Bowie tackled it during the first Blackstar sessions in January—he was starting out by doing remakes (“‘Tis a Pity She Was a Whore“) and getting down his takes on the Lazarus songs, as if to clear the ground for leaps to come. He took the scissors to “When I Met You,” cutting a line (“the dream of time”) and switching some chorus lines around in later refrains.

For the arrangement, he emailed Donny McCaslin that “the structure of ‘When I Met You’ is sound, but now we need to mess with it so we hear it from another angle. Put in a couple of passages in the corner (in darkness) and throw a small pen-light beam on the rest—like a P.I. scouting a motel room.” (“He’s never saying something like ‘can I have a bass drum on 2 & 4’?” McCaslin recalled. “It’s more these kind of images.“)

The result was what McCaslin, Tim Lefebvre, and other musicians heard as “hearkening back to older Bowie.” Bowie’s “When I Met You” lacks McCaslin’s saxophone, where in Lazarus Henry Hey had scored subtle brass lines for refrains. It runs on skitterings (Jason Lindner’s synthesizers in the intro and vocal breaks), pulses (a jaunty Lefebvre bassline) and jabs (an acoustic guitar (possibly Bowie?) strummed more scrappily than the player on the Lazarus recording), with the “Hawaiian”-sounding lead lines (McCaslin heard “an African highlife thing”) as a dreamy counterpoint to Bowie’s voice in the verses.

In the Lazarus duet, Alabado’s chorus vocal is sharp, insistent, holding on one note, spiking over Hall’s lower, moaning phrases—her final repeats of “when I met—when I met” sound like a distress call. Bowie’s backing vocals, placed further back in the mix, are both more playful and more dramatic—there’s a greater emotional spectrum to them.

And for his lead vocal, Hall, faced with lines like “the peck of a blackened eye,” “the streams of debris” and “now the luminous dark,” unfurls them, lets them roll off, stiffly at times. Bowie takes far more pleasure—there’s a grin in some of his lines, despite their occasionally despairing words. Among the last vocals that he recorded in his life, it shows that he always wrote parts with one actor in mind.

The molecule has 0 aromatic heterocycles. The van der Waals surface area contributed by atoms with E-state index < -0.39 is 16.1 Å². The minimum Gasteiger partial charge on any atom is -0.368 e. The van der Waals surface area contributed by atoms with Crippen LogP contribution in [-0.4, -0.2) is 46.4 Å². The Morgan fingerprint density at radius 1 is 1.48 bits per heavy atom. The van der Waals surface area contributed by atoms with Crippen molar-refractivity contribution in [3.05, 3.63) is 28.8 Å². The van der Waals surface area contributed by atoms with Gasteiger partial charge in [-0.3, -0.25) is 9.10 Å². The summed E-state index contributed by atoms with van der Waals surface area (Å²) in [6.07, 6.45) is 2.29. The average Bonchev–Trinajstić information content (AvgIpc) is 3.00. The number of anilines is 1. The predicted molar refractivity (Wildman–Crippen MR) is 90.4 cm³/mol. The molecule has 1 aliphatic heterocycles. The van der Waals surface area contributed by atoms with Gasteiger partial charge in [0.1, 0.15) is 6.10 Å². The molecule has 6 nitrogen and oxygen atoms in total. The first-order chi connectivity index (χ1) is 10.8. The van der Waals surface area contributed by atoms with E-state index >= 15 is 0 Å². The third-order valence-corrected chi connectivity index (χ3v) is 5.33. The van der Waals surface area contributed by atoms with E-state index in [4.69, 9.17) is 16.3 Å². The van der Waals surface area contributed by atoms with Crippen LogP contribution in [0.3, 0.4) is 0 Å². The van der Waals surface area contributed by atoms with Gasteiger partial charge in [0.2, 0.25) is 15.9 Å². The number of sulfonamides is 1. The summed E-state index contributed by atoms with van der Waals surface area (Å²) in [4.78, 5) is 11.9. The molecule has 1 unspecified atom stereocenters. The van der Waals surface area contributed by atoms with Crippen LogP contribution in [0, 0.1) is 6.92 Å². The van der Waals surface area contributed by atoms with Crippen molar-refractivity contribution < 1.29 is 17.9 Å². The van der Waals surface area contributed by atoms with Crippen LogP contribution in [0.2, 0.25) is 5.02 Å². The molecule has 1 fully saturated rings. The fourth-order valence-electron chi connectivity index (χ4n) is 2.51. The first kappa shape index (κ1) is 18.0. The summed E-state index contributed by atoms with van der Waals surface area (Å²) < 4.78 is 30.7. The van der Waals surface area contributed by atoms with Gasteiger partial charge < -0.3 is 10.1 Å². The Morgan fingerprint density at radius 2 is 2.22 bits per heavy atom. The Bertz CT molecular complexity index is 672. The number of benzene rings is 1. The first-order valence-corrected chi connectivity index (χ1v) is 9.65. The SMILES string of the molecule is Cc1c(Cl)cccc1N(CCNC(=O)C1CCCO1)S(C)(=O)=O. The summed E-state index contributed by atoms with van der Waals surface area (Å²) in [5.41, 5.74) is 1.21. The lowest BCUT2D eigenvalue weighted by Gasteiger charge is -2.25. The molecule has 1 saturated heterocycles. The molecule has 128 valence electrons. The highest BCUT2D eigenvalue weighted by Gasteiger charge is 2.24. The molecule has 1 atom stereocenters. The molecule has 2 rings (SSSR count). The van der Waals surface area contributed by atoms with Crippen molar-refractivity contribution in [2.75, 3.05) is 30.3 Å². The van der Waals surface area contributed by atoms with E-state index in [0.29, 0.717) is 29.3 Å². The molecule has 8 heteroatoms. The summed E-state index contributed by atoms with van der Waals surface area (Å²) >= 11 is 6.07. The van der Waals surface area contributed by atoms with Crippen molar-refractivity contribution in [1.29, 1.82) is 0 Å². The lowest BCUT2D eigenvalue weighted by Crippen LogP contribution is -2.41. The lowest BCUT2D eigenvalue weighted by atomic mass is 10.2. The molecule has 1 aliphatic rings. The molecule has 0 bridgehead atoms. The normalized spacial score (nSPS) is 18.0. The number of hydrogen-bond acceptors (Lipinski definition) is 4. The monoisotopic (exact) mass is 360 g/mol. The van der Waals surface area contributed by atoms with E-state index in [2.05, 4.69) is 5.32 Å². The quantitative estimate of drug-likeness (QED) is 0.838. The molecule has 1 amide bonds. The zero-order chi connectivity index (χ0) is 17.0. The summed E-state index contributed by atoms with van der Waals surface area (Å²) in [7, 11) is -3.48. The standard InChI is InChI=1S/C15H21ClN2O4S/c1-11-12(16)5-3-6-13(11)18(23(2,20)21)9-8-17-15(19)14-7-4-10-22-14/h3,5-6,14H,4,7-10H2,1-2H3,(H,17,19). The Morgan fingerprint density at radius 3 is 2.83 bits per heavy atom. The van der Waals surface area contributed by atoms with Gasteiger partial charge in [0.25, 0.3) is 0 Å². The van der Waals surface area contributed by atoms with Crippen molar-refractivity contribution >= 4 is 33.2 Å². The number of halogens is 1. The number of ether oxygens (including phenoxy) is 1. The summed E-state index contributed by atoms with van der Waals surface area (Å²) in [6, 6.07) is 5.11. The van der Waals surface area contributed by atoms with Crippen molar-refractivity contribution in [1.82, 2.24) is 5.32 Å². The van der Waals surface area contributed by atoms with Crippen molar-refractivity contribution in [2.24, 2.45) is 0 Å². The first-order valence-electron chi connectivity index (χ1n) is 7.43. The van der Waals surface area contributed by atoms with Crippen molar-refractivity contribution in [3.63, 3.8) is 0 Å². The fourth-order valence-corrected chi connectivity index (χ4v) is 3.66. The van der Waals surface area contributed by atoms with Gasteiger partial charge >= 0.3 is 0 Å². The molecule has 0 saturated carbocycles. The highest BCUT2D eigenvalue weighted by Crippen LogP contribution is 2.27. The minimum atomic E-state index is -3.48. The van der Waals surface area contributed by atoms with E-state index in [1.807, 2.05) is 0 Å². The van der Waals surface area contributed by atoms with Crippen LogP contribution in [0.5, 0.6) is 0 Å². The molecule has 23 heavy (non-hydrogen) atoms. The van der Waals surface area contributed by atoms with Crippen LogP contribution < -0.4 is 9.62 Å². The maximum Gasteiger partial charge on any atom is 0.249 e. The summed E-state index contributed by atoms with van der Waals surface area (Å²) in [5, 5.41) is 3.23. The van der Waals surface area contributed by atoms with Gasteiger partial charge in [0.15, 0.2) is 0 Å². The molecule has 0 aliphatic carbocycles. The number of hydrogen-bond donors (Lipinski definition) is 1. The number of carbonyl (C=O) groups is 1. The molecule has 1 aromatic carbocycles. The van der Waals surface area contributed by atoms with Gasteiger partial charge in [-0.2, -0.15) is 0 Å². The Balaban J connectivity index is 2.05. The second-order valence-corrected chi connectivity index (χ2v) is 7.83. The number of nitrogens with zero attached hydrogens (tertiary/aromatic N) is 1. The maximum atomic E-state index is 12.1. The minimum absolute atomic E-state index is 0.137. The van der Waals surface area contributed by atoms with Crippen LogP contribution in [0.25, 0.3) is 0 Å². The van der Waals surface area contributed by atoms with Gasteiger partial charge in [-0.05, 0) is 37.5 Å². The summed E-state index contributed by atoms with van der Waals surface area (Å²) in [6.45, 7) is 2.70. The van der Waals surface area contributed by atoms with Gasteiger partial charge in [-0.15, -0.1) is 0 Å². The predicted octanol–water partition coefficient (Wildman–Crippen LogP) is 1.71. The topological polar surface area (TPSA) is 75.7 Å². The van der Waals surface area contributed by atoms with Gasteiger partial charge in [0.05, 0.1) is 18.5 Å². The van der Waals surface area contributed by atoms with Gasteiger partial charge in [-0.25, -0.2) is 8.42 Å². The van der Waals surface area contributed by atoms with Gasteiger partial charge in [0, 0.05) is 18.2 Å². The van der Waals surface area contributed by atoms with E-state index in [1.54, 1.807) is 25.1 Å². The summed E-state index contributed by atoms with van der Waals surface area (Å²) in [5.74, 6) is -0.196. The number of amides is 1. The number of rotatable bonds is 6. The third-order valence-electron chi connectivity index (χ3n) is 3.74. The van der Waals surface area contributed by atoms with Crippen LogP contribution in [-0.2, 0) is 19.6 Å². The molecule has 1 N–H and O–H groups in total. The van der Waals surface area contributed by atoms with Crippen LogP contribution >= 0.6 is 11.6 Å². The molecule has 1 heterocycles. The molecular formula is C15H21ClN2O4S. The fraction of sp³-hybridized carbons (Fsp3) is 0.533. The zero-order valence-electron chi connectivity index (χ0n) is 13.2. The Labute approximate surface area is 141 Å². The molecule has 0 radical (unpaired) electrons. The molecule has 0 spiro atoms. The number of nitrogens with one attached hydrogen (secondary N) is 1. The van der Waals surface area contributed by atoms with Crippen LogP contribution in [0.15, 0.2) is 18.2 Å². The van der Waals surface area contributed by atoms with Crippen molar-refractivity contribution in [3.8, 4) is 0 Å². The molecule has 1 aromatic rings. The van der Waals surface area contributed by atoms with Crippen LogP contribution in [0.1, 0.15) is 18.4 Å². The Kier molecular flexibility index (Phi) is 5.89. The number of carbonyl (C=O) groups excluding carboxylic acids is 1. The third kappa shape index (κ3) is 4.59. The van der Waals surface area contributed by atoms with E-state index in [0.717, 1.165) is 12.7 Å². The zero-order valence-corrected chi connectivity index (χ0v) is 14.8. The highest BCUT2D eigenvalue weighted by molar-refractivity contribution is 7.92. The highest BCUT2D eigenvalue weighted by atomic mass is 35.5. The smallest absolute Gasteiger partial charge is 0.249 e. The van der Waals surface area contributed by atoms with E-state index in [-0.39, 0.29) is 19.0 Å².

Recorded: (backing tracks) 3 January 2015, Magic Shop; (vocals) 5 May 2015, Human Worldwide, NYC. First release: No Plan, 8 January 2017. Lazarus version: first performed 18 November 2015; cast recording made on 11 January 2016. First release: 21 October 2016, Lazarus. McCaslin quotes from Mojo, December 2016.

Top: Frederik Ranninger, “Girl Alone in 16:9,” 2015; Hall and Caruso, Lazarus; Mercer Mayer, The Figure In the Shadows.

28 Responses to When I Met You

  1. I should have known from you wouldn’t let the blog end without mentioning that ABBA song.

  2. billter says:

    The romantic in me is irresistibly attracted to seeing this a love song, and its dark trappings as window dressing. I’m sure the truth is more complicated than that, but I cannot hear the last lines:

    I was torn inside
    When I met you
    When I met you
    I was too insane
    Could not trust a thing
    I was off my head
    I was filled with truth
    It was not god’s truth
    Before I met you

    Without thinking of late-80s Bowie, adrift personally and professionally, and the stabilizing effect that he credited Iman with having on his life.

    It must mean something that Bowie’s vocal performance is so passionate; he reaches all the way down inside for the most he can give, which may not have happened before that since “Heroes.” There is more here, to be sure, than meets the eye. But in my book it is written down as The Last Great Bowie Song, and one that is always capable of bringing a tear to my eye.

    • alexandriadouillette says:

      Yeah, that’s pretty much what I wanted to say, but you were here before. 😀

    • Ann K says:

      Yes, I thought exactly the same thing when I first heard it: a love song to Iman – though as you say, there’s likely much more to it.

    • s.t. says:

      Perhaps there was even a knowing wink to his older song, “Without You.”

      Or maybe “When I’m With You” by Sparks?

  3. Sean says:

    What if he’s singing it to himself or maybe it’s Jones singing to “Bowie”?

  4. Love this song, but really cant stop thinking of Nick Heyward’s “Kite” from 1993 when i listen to it. Bizarre.
    I have the No Plan EP tagged onto the end of the Blackstar album to play in the car and for me it works really well as I always want Blackstar to last longer.

  5. crayontocrayon says: